Health Care or a Waiting List

June 9, 2009 by  

The hottest national domestic political issue is certainly the health care reform debate.  It’s going on right now in Congress and the President has said he wants a bill on his desk by October at the latest.

There are many unknowns about what will emerge and some Arizona Legislators argue that we should not even consider legislation protecting patients’ rights until after we see definitive action from Congress.

I couldn’t disagree more.  The ideas being seriously considered only lead to one conclusion:  Government-controlled healthcare. The insidious part of it is that politicians are likely to create legislation with a government-run or public option without calling it that – to make it more palatable to those who oppose an overt government takeover of another 18% of our GDP. 

Which is why I sponsored the Healthcare Freedom Act.  It’s proactive and, if passed, will protect patients’ rights to healthcare no matter what comes down the pike. 

U.S. healthcare needs serious reform – no doubt, but a one-size-fits-all “solution” that decides when and who will receive care is the ultimate impediment to access to health care.  We would be wise to examine and avoid the pitfalls from other countries’ government-run systems before repeating their folly.

Our closest example, of course, is Canada which some incredibly still hold up as a national model the United States should emulate.  Their system simply doesn’t work and has proven ineffective.  To control costs, healthcare rationing and waiting lists are the norm.   As a result, one out of every three physicians sends a patient across our border for treatment each year – and spend $1 billion annually on health care in this country.

Consider 66 year old Lindsay McCreith, who was told he had a brain tumor but that he would have to wait four and a half months to get an MRI so that he could rule out the possibility that it was cancerous.  Unwilling to risk his life, Mr. McCreith got an MRI in Buffalo, which revealed the tumor was malignant.  Returning to Canada with this diagnosis, he was told that the wait for brain surgery would be eight months – enough time for the cancer to worsen, spread, and progress to an irreversible stage.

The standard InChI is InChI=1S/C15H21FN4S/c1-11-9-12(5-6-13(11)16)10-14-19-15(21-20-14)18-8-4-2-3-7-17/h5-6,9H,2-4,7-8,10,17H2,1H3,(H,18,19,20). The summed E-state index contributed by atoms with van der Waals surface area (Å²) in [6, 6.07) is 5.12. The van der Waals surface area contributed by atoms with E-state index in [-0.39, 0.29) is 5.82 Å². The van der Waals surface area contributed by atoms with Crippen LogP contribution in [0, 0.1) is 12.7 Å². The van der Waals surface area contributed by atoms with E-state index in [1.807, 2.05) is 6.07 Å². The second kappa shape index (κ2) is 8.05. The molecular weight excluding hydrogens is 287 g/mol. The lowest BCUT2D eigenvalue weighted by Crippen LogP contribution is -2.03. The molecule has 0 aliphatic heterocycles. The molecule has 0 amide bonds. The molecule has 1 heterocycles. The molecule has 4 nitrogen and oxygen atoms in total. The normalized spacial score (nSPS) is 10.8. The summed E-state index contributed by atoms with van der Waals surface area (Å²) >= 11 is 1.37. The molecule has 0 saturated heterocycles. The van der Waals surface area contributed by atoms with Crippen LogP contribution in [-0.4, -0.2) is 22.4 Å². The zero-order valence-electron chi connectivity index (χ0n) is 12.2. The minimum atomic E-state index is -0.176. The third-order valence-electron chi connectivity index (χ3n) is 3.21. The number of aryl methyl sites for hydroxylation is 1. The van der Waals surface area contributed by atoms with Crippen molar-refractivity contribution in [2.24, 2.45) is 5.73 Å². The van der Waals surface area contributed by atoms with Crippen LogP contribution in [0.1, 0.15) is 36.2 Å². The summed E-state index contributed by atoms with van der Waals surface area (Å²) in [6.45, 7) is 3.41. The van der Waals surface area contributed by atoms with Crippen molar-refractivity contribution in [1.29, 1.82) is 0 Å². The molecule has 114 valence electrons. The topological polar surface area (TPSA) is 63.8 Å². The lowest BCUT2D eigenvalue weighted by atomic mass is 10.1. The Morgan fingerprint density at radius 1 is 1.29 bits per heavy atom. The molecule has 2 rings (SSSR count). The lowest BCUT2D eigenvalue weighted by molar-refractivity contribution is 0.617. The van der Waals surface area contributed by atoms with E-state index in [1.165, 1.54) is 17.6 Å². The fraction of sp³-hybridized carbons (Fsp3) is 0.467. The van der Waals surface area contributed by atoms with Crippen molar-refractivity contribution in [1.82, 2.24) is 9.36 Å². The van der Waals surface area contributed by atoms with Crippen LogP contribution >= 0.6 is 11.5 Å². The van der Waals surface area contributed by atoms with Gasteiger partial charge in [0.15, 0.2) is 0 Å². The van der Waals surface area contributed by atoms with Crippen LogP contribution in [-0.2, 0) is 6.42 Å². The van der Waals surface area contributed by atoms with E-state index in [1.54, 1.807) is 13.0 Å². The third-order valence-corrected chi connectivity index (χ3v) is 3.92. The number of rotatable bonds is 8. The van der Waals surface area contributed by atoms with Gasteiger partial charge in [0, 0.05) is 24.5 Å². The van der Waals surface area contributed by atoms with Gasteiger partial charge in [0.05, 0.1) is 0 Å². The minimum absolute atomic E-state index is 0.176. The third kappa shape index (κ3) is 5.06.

Access to a waiting list is not access to health care. 

Here are more hard facts:  Norway, another country with nationalized health care, has an estimated 280,000 Norwegians waiting for care on any given day out of a population of 4.6 million.  The average wait for hip replacement surgery is more than 4 months, and 23% of all patients referred for hospital admission have to wait longer than three months to be admitted.

And Britain’s Nat’l Health Service has reported that, at any given time, nearly 900,000 Britons are waiting for admission to National Service hospitals and shortages force the cancellation of more than 50,000 operations each year.

Sweden?  The wait for heart surgery can be as long as 25 weeks and the average wait for hip replacement surgery is more than a year.

Again, quality health care is getting the treatment you need when you need it – not weeks or months later or denied altogether because it doesn’t make a cost structured recommended therapy list!

What Americans are looking for in healthcare is more access to treatments and more doctors with less interference from insurance companies and Washington bureaucrats.  A centralized healthcare system will not deliver that.

The Healthcare Freedom Act, if passed by voters at the ballot in 2010, will protect citizens from reforms that take U.S. healthcare in the wrong direction.

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